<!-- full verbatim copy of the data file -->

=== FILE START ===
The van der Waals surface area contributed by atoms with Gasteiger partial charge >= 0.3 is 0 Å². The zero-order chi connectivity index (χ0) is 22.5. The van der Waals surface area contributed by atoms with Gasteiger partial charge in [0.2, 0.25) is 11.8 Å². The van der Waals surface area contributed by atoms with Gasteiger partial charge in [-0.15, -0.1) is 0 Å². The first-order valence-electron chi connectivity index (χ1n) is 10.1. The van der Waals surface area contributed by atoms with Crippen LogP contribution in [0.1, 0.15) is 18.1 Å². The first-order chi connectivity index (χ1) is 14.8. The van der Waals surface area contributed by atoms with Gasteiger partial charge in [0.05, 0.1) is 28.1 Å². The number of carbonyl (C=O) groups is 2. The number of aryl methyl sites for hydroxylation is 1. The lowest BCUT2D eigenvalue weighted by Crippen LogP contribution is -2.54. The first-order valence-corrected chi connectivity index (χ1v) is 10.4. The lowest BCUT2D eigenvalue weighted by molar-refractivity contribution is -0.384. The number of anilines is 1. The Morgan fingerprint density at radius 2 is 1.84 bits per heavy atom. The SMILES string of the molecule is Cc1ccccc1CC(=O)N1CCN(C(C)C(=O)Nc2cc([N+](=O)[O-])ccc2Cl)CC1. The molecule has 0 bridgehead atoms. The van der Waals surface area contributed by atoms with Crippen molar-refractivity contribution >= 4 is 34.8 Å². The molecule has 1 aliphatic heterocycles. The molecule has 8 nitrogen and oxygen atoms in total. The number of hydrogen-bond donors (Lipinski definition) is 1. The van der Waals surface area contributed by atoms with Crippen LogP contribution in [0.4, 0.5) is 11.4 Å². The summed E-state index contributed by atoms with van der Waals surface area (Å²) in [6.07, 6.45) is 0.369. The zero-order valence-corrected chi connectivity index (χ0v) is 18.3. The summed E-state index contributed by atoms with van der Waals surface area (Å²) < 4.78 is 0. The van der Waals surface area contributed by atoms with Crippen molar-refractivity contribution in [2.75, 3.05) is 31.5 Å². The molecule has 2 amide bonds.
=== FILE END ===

The van der Waals surface area contributed by atoms with Gasteiger partial charge >= 0.3 is 0 Å². The zero-order chi connectivity index (χ0) is 22.5. The van der Waals surface area contributed by atoms with Gasteiger partial charge in [0.2, 0.25) is 11.8 Å². The van der Waals surface area contributed by atoms with Gasteiger partial charge in [-0.15, -0.1) is 0 Å². The first-order valence-electron chi connectivity index (χ1n) is 10.1. The van der Waals surface area contributed by atoms with Crippen LogP contribution in [0.1, 0.15) is 18.1 Å². The first-order chi connectivity index (χ1) is 14.8. The van der Waals surface area contributed by atoms with Gasteiger partial charge in [0.05, 0.1) is 28.1 Å². The number of carbonyl (C=O) groups is 2. The number of aryl methyl sites for hydroxylation is 1. The lowest BCUT2D eigenvalue weighted by Crippen LogP contribution is -2.54. The first-order valence-corrected chi connectivity index (χ1v) is 10.4. The lowest BCUT2D eigenvalue weighted by molar-refractivity contribution is -0.384. The number of anilines is 1. The Morgan fingerprint density at radius 2 is 1.84 bits per heavy atom. The SMILES string of the molecule is Cc1ccccc1CC(=O)N1CCN(C(C)C(=O)Nc2cc([N+](=O)[O-])ccc2Cl)CC1. The molecule has 0 bridgehead atoms. The van der Waals surface area contributed by atoms with Crippen molar-refractivity contribution >= 4 is 34.8 Å². The molecule has 1 aliphatic heterocycles. The molecule has 8 nitrogen and oxygen atoms in total. The number of hydrogen-bond donors (Lipinski definition) is 1. The van der Waals surface area contributed by atoms with Crippen LogP contribution in [0.4, 0.5) is 11.4 Å². The summed E-state index contributed by atoms with van der Waals surface area (Å²) in [6.07, 6.45) is 0.369. The zero-order valence-corrected chi connectivity index (χ0v) is 18.3. The summed E-state index contributed by atoms with van der Waals surface area (Å²) < 4.78 is 0. The van der Waals surface area contributed by atoms with Crippen molar-refractivity contribution in [2.75, 3.05) is 31.5 Å². The molecule has 2 amide bonds.